Now you can find canyons in southern Utah where it would be impossible to get off route without soloing up a thousand foot cliff, yet there will be a line of cairns every 100 feet for miles down the hallway. And then there are art cairns, built by various self-styled Druids for artistic, egotistic or spiritual reasons. These began appearing in the mid 1990s as some form of New Age pseudo-art. I’m quite sure the ancient Celts who built Stonehenge would have slaughtered these wannabes just for sport, but now the Needles of Canyonlands sport 1,000-pile cairn gardens. Waves of tourists keep trying to build similar graffiti piles in Capitol Reef, the Escalante, along Oregon’s Rogue River, around the Middle Fork’s hot springs, in Alaska’s Chugach Range, and beside various High Sierra tarns.
This beaverlike building impulse goes far beyond cairns. The mountains around Sedona, Arizona are littered with ambitious New Age altars and shrines. Last week I found a 50-foot faux Medicine Wheel of rocks, bone and feathers atop a mesa in Utah’s San Rafael Swell – a sure sign the zombies are moving northward. In Glacier, Christian groups use permanent markers to write testimonies on rocks and pile those atop high passes. I’ve even begun to find carved monument stones with slogans and symbols and names chiseled expertly into their surfaces. I pitched one such intricately carved boulder (touting “The Five Key Points of Leadership”) from the summit of Kings Peak, Utah’s highest mountain. Fortunately the chiseler was not present, for I daresay violence might occurred.
My biggest problem with cairns, however, is not that so many are monuments to primate stupidity, but that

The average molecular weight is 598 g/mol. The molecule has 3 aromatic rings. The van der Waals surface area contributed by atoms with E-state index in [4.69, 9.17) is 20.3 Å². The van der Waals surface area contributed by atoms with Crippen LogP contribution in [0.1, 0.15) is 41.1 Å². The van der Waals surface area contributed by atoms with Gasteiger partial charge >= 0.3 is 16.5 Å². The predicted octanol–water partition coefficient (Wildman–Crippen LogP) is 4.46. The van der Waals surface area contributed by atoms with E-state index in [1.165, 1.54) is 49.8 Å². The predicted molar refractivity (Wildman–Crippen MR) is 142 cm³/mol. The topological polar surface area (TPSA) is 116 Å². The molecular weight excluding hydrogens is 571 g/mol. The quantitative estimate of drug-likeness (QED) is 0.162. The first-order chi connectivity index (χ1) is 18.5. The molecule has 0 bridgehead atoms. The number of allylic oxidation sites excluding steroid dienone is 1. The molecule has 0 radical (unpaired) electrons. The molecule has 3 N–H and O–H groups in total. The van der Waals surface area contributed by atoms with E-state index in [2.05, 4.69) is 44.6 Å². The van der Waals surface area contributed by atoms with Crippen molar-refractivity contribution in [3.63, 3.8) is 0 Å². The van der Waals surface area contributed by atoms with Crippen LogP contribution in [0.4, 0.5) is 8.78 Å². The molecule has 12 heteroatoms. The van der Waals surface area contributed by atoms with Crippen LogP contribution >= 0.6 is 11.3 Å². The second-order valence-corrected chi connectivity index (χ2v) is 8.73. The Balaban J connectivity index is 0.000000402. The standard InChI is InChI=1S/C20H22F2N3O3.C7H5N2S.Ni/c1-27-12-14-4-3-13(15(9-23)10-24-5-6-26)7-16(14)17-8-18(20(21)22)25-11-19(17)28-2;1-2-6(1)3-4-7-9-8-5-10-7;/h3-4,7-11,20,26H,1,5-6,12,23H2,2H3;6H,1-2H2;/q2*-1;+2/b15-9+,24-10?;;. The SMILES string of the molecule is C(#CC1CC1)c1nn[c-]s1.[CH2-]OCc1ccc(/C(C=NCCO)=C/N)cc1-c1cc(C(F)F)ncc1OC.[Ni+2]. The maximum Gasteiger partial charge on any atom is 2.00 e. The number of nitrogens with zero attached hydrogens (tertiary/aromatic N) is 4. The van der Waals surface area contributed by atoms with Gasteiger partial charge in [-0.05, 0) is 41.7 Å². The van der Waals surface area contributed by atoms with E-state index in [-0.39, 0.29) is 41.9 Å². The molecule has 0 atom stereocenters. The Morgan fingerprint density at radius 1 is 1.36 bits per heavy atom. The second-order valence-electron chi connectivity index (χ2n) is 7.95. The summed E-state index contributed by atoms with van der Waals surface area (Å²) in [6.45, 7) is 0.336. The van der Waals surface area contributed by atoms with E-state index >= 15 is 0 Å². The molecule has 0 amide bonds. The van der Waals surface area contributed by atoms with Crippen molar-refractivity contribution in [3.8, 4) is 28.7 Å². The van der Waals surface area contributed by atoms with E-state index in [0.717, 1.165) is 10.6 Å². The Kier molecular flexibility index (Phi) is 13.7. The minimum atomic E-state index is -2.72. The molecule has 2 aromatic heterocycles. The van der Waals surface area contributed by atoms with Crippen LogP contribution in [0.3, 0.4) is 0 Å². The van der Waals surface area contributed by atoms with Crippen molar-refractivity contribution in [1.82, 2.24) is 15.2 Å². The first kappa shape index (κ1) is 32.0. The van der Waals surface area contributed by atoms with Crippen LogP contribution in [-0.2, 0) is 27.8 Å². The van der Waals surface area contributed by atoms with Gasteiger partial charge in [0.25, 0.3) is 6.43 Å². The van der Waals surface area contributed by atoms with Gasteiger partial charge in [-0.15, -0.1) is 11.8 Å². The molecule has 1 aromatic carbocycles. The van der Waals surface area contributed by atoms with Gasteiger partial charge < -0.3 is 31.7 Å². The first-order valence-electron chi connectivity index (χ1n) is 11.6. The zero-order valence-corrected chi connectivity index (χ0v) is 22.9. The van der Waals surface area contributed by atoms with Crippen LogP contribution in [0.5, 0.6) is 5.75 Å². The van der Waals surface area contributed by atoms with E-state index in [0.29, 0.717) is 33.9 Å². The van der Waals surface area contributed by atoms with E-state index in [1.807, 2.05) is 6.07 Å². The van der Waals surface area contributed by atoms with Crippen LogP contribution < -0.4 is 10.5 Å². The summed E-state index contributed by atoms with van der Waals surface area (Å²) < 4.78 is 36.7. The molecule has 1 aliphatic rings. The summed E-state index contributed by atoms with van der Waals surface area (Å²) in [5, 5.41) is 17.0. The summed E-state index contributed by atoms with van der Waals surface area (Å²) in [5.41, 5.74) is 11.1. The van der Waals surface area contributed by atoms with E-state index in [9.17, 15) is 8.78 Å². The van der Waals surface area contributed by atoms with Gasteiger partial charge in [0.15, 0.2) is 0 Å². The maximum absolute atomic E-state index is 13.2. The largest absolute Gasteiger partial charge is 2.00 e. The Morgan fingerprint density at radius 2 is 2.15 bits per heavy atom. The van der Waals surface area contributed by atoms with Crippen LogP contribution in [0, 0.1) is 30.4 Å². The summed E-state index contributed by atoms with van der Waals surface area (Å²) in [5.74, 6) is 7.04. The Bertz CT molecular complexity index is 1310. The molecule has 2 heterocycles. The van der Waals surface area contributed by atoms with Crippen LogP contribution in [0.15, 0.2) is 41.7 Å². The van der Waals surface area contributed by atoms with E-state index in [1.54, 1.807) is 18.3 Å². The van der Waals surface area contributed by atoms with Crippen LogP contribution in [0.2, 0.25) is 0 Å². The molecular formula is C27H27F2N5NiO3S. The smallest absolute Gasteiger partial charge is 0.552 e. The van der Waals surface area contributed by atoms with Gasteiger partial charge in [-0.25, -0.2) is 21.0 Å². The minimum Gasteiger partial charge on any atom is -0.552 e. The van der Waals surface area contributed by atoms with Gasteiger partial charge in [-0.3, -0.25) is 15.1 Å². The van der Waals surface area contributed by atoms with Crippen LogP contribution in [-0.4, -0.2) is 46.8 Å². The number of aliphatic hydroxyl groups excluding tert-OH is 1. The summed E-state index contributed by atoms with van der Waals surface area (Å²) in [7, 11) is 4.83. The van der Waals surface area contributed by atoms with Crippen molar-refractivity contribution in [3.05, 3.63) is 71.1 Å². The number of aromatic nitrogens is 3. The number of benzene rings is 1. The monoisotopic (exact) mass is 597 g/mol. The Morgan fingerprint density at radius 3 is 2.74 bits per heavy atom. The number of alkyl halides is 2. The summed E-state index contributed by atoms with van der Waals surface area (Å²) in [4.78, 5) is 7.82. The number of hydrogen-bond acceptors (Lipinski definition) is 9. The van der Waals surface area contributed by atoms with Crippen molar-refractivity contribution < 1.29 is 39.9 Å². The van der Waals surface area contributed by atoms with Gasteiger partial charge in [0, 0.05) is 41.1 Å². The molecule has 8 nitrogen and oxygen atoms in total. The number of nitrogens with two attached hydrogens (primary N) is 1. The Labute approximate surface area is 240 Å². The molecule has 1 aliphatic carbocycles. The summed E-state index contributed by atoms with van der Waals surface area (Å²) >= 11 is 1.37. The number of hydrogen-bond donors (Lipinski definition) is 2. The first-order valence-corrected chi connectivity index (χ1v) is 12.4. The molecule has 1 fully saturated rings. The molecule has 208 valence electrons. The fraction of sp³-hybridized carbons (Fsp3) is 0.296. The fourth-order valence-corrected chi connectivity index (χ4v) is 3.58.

so many cairns are off-route, clearly built by people who were lost or nearly so, and hence more liability than help. Many hikers assume that cairns were built by someone with knowledge or authority. That may be so in the case of some venerable 8-foot rockpile on Mt Washington or Katahdin, but in most cases cairns were built by people who shouldn’t be building cairns.
On rugged Colorado Fourteeners like Pyramid Peak or the Maroon Bells, you’ll find off-route cairns spread across most faces of both mountains. In southern Utah, off-route cairns are far more likely to draw you astray than onward, simply because so many visitors are floundering, understandably unfamiliar with the incised, mazelike topography. They leave small cairns assuming they’ll topple them on return – but then return via the correct route 100 or 200 yards away, leaving the erroneous cairns unmolested in a sort of reverse selection process.
Another problem with all cairns, on-route or not, is that cairns never state their purpose. They aren’t signs saying ‘trailhead this way’ or ‘turn here for water’. They can mean anything, lead anywhere. In fact, when you encounter a rockpile in the woods, the only thing it tells you for sure is that someone once stacked rocks there. It could be an old group rendezvous spot, a mine claim, a cache that was later removed, a cattle track, a signal to leave the trail here, or simply the spot where someone got bored. And if that cairn was built to mark your intended route, there’s a good chance it’s in the wrong place anyway.
So use cairns like you would a game trail. They’re great for simplifying travel, and often mark the best short-term route. But never trust them for actual guidance, and never “believe” cairns without additional evidence or context. Think twice before building any cairn, even one you plan to kick. And if you simply must make artsy sculpture in the wilderness, at least scatter it when you leave, sand-painting-style. And never feel shy about kicking down lame cairns – or picking up some trash along your local trail. Don’t worry, they’ll both grow back soon enough. Hike safe, and lightly. –Steve Howe